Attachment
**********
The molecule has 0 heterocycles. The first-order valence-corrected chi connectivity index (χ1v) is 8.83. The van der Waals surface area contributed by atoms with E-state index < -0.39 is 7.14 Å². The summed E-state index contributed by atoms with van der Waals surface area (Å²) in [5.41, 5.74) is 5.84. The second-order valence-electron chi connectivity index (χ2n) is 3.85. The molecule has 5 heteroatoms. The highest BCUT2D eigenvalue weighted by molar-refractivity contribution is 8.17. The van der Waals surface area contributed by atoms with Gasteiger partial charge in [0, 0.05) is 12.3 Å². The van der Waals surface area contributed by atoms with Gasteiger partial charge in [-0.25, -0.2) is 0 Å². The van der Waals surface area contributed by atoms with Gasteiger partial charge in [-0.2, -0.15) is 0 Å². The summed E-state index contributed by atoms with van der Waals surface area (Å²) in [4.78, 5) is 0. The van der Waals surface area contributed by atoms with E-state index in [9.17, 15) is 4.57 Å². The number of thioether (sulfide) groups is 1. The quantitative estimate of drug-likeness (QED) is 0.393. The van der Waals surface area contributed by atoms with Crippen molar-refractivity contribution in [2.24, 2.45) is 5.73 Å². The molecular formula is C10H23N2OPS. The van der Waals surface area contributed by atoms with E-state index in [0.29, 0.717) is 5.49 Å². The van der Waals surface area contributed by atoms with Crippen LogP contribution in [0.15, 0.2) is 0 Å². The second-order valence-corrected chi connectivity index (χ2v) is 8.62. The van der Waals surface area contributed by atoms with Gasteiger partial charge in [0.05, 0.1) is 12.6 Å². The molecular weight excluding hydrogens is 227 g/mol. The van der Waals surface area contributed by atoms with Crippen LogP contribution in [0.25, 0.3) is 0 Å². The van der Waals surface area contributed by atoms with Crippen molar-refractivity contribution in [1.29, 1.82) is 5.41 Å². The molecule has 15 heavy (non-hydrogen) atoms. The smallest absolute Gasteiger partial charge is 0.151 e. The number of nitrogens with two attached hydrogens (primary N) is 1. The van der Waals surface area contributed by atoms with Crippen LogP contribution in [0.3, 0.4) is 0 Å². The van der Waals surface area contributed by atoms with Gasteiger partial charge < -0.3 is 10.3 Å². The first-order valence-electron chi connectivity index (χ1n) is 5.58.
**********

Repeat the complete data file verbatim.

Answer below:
The molecule has 0 heterocycles. The first-order valence-corrected chi connectivity index (χ1v) is 8.83. The van der Waals surface area contributed by atoms with E-state index < -0.39 is 7.14 Å². The summed E-state index contributed by atoms with van der Waals surface area (Å²) in [5.41, 5.74) is 5.84. The second-order valence-electron chi connectivity index (χ2n) is 3.85. The molecule has 5 heteroatoms. The highest BCUT2D eigenvalue weighted by molar-refractivity contribution is 8.17. The van der Waals surface area contributed by atoms with Gasteiger partial charge in [0, 0.05) is 12.3 Å². The van der Waals surface area contributed by atoms with Gasteiger partial charge in [-0.25, -0.2) is 0 Å². The van der Waals surface area contributed by atoms with Gasteiger partial charge in [-0.2, -0.15) is 0 Å². The summed E-state index contributed by atoms with van der Waals surface area (Å²) in [4.78, 5) is 0. The van der Waals surface area contributed by atoms with E-state index in [9.17, 15) is 4.57 Å². The number of thioether (sulfide) groups is 1. The quantitative estimate of drug-likeness (QED) is 0.393. The van der Waals surface area contributed by atoms with Crippen molar-refractivity contribution in [2.24, 2.45) is 5.73 Å². The molecular formula is C10H23N2OPS. The van der Waals surface area contributed by atoms with E-state index in [0.29, 0.717) is 5.49 Å². The van der Waals surface area contributed by atoms with Crippen LogP contribution in [0.15, 0.2) is 0 Å². The second-order valence-corrected chi connectivity index (χ2v) is 8.62. The van der Waals surface area contributed by atoms with Gasteiger partial charge in [0.05, 0.1) is 12.6 Å². The molecular weight excluding hydrogens is 227 g/mol. The van der Waals surface area contributed by atoms with Crippen LogP contribution in [0.25, 0.3) is 0 Å². The van der Waals surface area contributed by atoms with Crippen molar-refractivity contribution in [1.29, 1.82) is 5.41 Å². The molecule has 15 heavy (non-hydrogen) atoms. The smallest absolute Gasteiger partial charge is 0.151 e. The number of nitrogens with two attached hydrogens (primary N) is 1. The van der Waals surface area contributed by atoms with Crippen LogP contribution in [0.3, 0.4) is 0 Å². The van der Waals surface area contributed by atoms with Gasteiger partial charge < -0.3 is 10.3 Å². The first-order valence-electron chi connectivity index (χ1n) is 5.58.